The UK’s largest private-sector pension scheme increased its exposure to debt-fuelled investment strategies earlier this year in spite of warnings the move would bring “significant risks”.
The £90bn Universities Superannuation Scheme ploughed more of its members’ assets into leveraged hedging, the strategy that was engulfed by crisis last week after a surge in government bond yields prompted an emergency intervention by the Bank of England.
The proposal was spearheaded by USS chief executive Bill Galvin, who prior to joining the plan was head of The Pensions Regulator.
Several of the scheme’s highest-profile sponsoring employers, including Cambridge and Oxford universities and Imperial College London, had opposed the move after it was proposed in February out of concern that a greater reliance on leverage could lead to a fire sale of assets in volatile markets.
“We believe the increase in leverage may introduce potentially significant risks into the scheme in a period of high market volatility,” wrote Cambridge, Oxford and Imperial College in a letter to Galvin in February.
The warnings proved prescient when gilt yields soared last week, forcing many pension schemes that use so-called liability driven investing strategies to sell assets to raise cash to meet collateral calls.
The USS said it was not a “forced” seller of any assets through the gilt market turmoil, which was triggered by Chancellor Kwasi Kwarteng’s unfunded tax cut announcement of September 23, but it had “taken actions to rebalance its portfolio exposures”.
“While navigating market conditions was challenging — in terms of the speed of response required — it was manageable,” said USS, adding that it had received broad support for its proposals.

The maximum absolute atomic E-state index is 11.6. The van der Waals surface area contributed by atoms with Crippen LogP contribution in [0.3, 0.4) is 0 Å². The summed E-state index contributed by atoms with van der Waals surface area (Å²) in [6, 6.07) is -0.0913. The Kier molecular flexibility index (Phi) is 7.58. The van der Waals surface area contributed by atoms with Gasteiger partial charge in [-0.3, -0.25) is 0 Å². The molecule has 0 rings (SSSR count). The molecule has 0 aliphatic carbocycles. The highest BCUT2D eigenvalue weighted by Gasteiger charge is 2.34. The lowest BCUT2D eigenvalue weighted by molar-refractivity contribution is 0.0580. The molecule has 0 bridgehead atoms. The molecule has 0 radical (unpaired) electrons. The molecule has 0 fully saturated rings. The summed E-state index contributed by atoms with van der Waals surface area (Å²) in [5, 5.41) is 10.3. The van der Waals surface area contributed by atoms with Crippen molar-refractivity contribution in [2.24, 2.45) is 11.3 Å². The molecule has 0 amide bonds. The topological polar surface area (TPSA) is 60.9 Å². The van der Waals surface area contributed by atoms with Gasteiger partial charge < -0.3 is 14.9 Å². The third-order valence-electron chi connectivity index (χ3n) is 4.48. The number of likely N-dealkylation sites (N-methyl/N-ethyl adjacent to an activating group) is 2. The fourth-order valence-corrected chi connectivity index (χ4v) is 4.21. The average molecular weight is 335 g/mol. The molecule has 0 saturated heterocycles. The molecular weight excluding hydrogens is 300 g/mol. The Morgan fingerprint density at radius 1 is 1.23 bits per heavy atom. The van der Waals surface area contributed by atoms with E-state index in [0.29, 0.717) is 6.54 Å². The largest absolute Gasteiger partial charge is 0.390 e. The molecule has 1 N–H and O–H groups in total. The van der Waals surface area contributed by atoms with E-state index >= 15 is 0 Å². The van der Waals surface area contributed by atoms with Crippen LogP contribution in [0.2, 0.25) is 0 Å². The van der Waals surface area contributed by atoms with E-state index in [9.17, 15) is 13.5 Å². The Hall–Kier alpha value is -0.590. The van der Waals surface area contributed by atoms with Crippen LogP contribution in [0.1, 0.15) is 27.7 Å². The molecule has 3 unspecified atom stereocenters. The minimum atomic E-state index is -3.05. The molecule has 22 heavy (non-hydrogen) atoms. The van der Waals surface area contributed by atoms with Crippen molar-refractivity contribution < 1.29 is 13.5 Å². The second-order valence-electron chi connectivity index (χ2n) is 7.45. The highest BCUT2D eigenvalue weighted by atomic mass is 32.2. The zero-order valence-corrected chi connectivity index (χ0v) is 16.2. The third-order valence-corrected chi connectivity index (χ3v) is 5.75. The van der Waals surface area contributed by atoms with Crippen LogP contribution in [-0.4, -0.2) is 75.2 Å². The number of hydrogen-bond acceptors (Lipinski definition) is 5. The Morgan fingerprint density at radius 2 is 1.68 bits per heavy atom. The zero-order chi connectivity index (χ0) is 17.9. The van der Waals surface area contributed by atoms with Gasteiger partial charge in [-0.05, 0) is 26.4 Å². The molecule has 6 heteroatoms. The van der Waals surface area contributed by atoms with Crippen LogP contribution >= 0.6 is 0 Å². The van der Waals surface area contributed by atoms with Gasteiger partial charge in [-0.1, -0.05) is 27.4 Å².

The USS proposed to increase its investment appetite for LDI from 35 per cent to 52 per cent of its portfolio, with leverage more than doubling from 17 per cent to 37 per cent of weighted assets, according to a consultation letter sent in February.
USS told the Financial Times it was unable to provide current levels of leverage or LDI, as these changed on a near-daily basis. However, in a March 2022 implementation update, leverage was 27 per cent of the portfolio weight, and LDI 34.8 per cent.
LDI is a risk management tool used by schemes to secure pensions from adverse movements in interest rates and to ensure that funding levels do not deteriorate when rates fall. Some schemes use leveraged LDI, or short-term debt, to funds purchase of further growth assets.
At the height of the gilt crisis last week, thousands of defined benefit pension plans with LDI strategies faced a liquidity crunch due to emergency collateral calls on these contracts as government bond yields spiralled.
USS noted that “from a funding perspective, interest rate rises are having a positive impact”. However, it added that the volatility in the UK market, “clearly driven” by recent government announcements, made it “very difficult to establish a long-term view”.
Renewed scrutiny of USS’s investment strategy, particularly its increased use of leverage, comes as regulators face calls to more strictly supervise the use of leverage by pension funds.
The Pensions Regulator does not currently record in-depth data on the scale of collateral or leverage agreed to by defined benefit schemes, nor does it ask every scheme to provide this data.
Bernard Casey, a retired academic and founder of Social Economic Research, a think-tank, said: “Pension funds using leverage are acting like shadow banks which themselves are insufficiently regulated. What we have seen over the past few weeks is the chickens coming home to roost on LDI.”